Let us keep in mind as well the very important point that what WCW has accomplished since its inception, even while falling significantly short of what it set out to accomplish (as expressed, once again, in its “Call”), has been done with our Party openly playing a significant role in WCW, uniting broadly with others, both within the more deeply committed core of WCW and in the broader ranks attracted to it—and with our Party, in its work with WCW, notwithstanding certain very definite shortcomings in this, openly putting forward and propagating what we stand for, in fundamental and strategic terms, and how we approach WCW in relation to our strategic objectives, while drawing the clear distinction between that and the basis of unity and integrity of WCW itself, uniting people and forces with a diversity of larger views and perspectives from which they have approached working in and with WCW. Again, notwithstanding what have been very definite and significant shortcomings on our part, our involvement in WCW—both our work to build it, in accordance with its basis of unity and integrity, and our putting forward our full revolutionary and communist viewpoint and objectives—has been a noteworthy positive factor. And it is also noteworthy that many people—and conventional wisdom—would insist that you could not do anything like what has been done by WCW, even with its definite shortcomings, so long as communists were involved and moreover were playing a prominent role and openly propagating their full communist viewpoint and program (while clearly distinguishing that from the basis of unity and integrity of World Can’t Wait).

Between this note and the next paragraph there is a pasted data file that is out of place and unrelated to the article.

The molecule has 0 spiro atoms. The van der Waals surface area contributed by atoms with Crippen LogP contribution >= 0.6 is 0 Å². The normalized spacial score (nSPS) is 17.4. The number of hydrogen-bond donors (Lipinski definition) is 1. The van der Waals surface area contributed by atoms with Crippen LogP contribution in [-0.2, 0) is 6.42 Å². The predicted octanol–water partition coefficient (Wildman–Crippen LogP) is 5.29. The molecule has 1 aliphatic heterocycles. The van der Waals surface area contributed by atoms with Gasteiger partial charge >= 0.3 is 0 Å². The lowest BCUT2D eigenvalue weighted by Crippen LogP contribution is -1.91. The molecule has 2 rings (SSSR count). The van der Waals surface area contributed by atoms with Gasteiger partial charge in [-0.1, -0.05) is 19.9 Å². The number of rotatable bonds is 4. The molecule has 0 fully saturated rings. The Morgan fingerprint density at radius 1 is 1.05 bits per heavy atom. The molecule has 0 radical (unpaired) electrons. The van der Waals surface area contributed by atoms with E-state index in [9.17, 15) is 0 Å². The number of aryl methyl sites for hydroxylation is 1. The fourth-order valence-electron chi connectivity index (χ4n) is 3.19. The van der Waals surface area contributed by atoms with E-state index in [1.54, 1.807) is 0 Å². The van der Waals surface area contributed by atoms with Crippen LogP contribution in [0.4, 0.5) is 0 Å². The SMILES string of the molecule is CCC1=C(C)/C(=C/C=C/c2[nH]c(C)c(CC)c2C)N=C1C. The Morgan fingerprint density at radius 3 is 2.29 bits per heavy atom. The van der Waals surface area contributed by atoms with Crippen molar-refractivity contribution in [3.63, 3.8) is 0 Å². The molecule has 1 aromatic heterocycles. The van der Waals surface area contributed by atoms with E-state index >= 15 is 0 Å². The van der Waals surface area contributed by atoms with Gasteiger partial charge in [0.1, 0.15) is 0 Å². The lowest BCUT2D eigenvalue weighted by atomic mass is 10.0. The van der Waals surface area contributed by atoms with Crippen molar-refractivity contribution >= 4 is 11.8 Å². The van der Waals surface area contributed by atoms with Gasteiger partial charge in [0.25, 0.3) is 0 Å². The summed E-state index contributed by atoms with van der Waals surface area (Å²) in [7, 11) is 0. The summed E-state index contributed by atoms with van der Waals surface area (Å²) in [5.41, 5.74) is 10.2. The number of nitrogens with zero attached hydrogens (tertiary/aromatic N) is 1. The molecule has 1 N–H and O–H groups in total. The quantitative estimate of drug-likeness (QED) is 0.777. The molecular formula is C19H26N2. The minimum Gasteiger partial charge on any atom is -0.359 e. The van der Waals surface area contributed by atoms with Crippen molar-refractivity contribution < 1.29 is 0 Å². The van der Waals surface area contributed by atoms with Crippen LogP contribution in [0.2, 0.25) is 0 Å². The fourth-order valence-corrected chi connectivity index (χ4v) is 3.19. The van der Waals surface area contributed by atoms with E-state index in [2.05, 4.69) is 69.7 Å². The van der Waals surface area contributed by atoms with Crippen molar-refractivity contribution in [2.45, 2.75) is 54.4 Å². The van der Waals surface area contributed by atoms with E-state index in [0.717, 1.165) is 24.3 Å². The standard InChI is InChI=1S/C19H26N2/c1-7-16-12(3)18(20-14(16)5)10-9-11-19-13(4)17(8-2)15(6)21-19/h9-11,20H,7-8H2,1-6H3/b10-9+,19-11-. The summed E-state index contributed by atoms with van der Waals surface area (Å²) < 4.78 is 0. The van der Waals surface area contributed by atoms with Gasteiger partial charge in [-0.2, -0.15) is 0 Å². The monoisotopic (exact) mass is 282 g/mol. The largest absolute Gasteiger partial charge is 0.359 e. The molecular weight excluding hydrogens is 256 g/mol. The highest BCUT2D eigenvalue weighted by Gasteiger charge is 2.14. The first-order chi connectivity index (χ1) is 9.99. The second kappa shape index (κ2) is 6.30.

Once again, there can be—and should be—no avoiding of the fact that WCW, and those working in and with it, have not succeeded in bringing forth the level and kind of mass political resistance that was, correctly, set out as a goal, and a necessity, in the WCW “Call”; and the fact that, so far at least, this has not happened, on the level that is needed, has represented a significant negative factor on the political landscape. Nevertheless, the role that WCW has played, and what it has accomplished, can have a lasting positive political (and ideological) impact—if it is not squandered, politically and ideologically, but instead is built on.